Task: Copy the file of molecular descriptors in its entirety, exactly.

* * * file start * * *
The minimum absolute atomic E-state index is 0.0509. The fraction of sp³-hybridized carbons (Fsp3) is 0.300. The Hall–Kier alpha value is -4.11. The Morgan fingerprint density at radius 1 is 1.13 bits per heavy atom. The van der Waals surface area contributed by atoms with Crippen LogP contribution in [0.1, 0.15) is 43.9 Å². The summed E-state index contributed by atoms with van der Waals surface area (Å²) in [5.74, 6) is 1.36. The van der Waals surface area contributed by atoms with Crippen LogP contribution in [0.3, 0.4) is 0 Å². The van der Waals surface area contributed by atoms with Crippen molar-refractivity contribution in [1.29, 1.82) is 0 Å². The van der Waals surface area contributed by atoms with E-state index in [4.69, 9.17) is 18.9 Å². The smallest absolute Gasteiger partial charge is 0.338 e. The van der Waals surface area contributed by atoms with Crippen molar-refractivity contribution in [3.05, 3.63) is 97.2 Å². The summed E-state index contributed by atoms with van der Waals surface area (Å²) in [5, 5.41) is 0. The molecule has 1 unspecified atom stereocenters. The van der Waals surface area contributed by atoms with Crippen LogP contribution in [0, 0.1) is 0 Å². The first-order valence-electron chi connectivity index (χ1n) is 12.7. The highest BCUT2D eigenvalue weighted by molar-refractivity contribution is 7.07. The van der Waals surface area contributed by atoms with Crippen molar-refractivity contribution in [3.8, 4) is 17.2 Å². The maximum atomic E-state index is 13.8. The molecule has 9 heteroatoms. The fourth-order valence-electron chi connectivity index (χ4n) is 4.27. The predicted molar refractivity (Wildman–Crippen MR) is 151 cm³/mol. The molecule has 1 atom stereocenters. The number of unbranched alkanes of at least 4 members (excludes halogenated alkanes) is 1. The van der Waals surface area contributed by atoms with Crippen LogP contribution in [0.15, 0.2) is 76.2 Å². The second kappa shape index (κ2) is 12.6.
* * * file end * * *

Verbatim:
The minimum absolute atomic E-state index is 0.0509. The fraction of sp³-hybridized carbons (Fsp3) is 0.300. The Hall–Kier alpha value is -4.11. The Morgan fingerprint density at radius 1 is 1.13 bits per heavy atom. The van der Waals surface area contributed by atoms with Crippen LogP contribution in [0.1, 0.15) is 43.9 Å². The summed E-state index contributed by atoms with van der Waals surface area (Å²) in [5.74, 6) is 1.36. The van der Waals surface area contributed by atoms with Crippen LogP contribution in [0.3, 0.4) is 0 Å². The van der Waals surface area contributed by atoms with Crippen molar-refractivity contribution in [1.29, 1.82) is 0 Å². The van der Waals surface area contributed by atoms with E-state index in [4.69, 9.17) is 18.9 Å². The smallest absolute Gasteiger partial charge is 0.338 e. The van der Waals surface area contributed by atoms with Crippen molar-refractivity contribution in [3.05, 3.63) is 97.2 Å². The summed E-state index contributed by atoms with van der Waals surface area (Å²) in [5, 5.41) is 0. The molecule has 1 unspecified atom stereocenters. The van der Waals surface area contributed by atoms with Crippen LogP contribution in [0, 0.1) is 0 Å². The first-order valence-electron chi connectivity index (χ1n) is 12.7. The highest BCUT2D eigenvalue weighted by molar-refractivity contribution is 7.07. The van der Waals surface area contributed by atoms with Crippen molar-refractivity contribution in [3.8, 4) is 17.2 Å². The maximum atomic E-state index is 13.8. The molecule has 9 heteroatoms. The fourth-order valence-electron chi connectivity index (χ4n) is 4.27. The predicted molar refractivity (Wildman–Crippen MR) is 151 cm³/mol. The molecule has 1 atom stereocenters. The number of unbranched alkanes of at least 4 members (excludes halogenated alkanes) is 1. The van der Waals surface area contributed by atoms with Crippen LogP contribution in [0.15, 0.2) is 76.2 Å². The second kappa shape index (κ2) is 12.6.